“Veto Rights and Vital Interests: Formal and Informal Veto Rules for Minority Representation in Deeply Divided Societies.” with Aleksandra Zdeb. Representation (2020). OnlineFirst.

“Understanding Power-Sharing Performance: A Lifecycle Approach.” with Joanne McEvoy. Studies in Ethnicity and Nationalism 20, 2 (2020): 109-116.

“Power-Sharing: A Gender Intervention.” International Political Science Review 41, 1 (2020): 44-57.

“Veto Power and Power-Sharing: Insights from Burundi (2000-2018).” with Stef Vandeginste. Democratization 26, 7 (2019): 1176-1193.

“The Use and Abuse of Veto Rights in Power-Sharing Systems: Northern Ireland in Comparative Perspective.” Government and Opposition 53, 4 (2018): 735-756.
**Recipient of the Elizabeth Meehan Prize for Best Article published in Government and Opposition in 2018

“Others in Deeply Divided Societies: A Research Agenda.” with Timofey Agarin and Cera Murtagh. Nationalism and Ethnic Politics 24, 3 (2018): 299-310.

“The International Mediation of Power-Sharing Settlements”. with Joanne McEvoy. Cooperation and Conflict 53, 4 (2018): 467-485.

“Is Power-Sharing Bad for Women?” with Siobhan Byrne. Nationalism and Ethnic Politics 24, 1 (2018): 1-12. (Special Issue, guest co-editor)

“Consociational Settlements in Deeply Divided Societies: The Liberal-Corporate Distinction,” Democratization 21, 3 (2014): 501-518.

“Does Moderation Pay? Centripetalism in Deeply Divided Societies,” Ethnopolitics, 12, 2 (2013): 111-132.


I am the editor-in-chief of Nationalism and Ethnic Politics. The journal, which publishes four issues a year, explores the varied political aspects of nationalism and ethnicity in order to develop more constructive inter-group relations, and to address the sources of both contemporary and historical identity-based conflicts. See here for more information on the journal and how to submit a manuscript.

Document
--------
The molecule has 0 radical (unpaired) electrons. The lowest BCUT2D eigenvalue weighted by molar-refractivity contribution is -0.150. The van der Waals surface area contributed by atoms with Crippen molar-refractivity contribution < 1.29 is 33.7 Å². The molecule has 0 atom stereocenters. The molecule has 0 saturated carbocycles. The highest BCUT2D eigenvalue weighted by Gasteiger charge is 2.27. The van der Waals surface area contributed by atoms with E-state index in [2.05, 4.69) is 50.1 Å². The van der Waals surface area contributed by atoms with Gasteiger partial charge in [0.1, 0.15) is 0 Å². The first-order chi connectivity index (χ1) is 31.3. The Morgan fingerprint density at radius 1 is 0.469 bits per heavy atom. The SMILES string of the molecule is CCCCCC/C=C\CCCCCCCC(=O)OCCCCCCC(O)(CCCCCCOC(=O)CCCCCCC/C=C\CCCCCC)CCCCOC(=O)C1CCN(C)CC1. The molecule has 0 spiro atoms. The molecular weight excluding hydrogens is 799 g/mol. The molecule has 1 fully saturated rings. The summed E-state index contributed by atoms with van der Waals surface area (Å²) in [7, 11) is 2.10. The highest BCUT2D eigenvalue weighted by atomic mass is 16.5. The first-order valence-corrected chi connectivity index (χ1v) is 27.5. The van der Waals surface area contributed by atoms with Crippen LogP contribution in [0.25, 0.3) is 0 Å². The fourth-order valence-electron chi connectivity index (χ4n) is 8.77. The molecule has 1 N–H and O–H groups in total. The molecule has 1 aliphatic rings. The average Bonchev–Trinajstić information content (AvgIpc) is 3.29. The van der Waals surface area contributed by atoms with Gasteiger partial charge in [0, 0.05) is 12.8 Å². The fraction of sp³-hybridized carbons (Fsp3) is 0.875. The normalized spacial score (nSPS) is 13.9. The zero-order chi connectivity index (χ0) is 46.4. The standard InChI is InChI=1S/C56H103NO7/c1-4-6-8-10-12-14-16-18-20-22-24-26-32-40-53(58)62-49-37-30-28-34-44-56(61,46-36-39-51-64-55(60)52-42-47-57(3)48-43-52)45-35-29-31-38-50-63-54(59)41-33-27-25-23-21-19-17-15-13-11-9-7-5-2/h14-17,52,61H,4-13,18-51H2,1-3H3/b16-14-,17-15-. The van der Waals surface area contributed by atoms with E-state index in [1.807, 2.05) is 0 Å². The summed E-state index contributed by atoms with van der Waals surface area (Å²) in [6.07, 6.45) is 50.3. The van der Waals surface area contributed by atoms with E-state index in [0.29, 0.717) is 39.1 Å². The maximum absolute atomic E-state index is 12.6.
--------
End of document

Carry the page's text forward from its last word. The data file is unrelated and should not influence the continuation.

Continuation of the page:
I am the chair of Research Committee 14 on Politics and Ethnicity of the International Political Science Association (2021-23). Previously I was vice-chair of RC14 (2016-2021) and in this capacity, I was the co-convener of the Politics and Ethnicity section of the IPSA World Congress in Lisbon, Portugal (postponed due to COVID-19; rescheduled for July 2021 online). I was also a member of the organizing committee for the  Joint IPSA Colloquium on Democratization and Constitutional Design in Divided Societies at the University of Cyprus, Nicosia, 23-27 June 2017 and  the Joint IPSA Colloquium on Diversity and Democratic Governance at the University of Sarajevo, Bosnia & Herzegovina, 12-15 June 2019.

Teaching Areas

A recipient of the Brandon University Alumni Association Excellence in Teaching award, I teach broadly in the areas of  Comparative Politics and International Politics, and the occasional course in Political Theory and Analysis.

In the Fall 2022 term, I am teaching Comparative Politics (78.272) and Democracy & Democratization (78.392)

In the Winter 2022 term, I am teaching European Politics (78.372) and Gender, War and Peace (78.458) (co-taught/cross-listed with History and Gender and Women’s Studies)

Courses Regularly Taught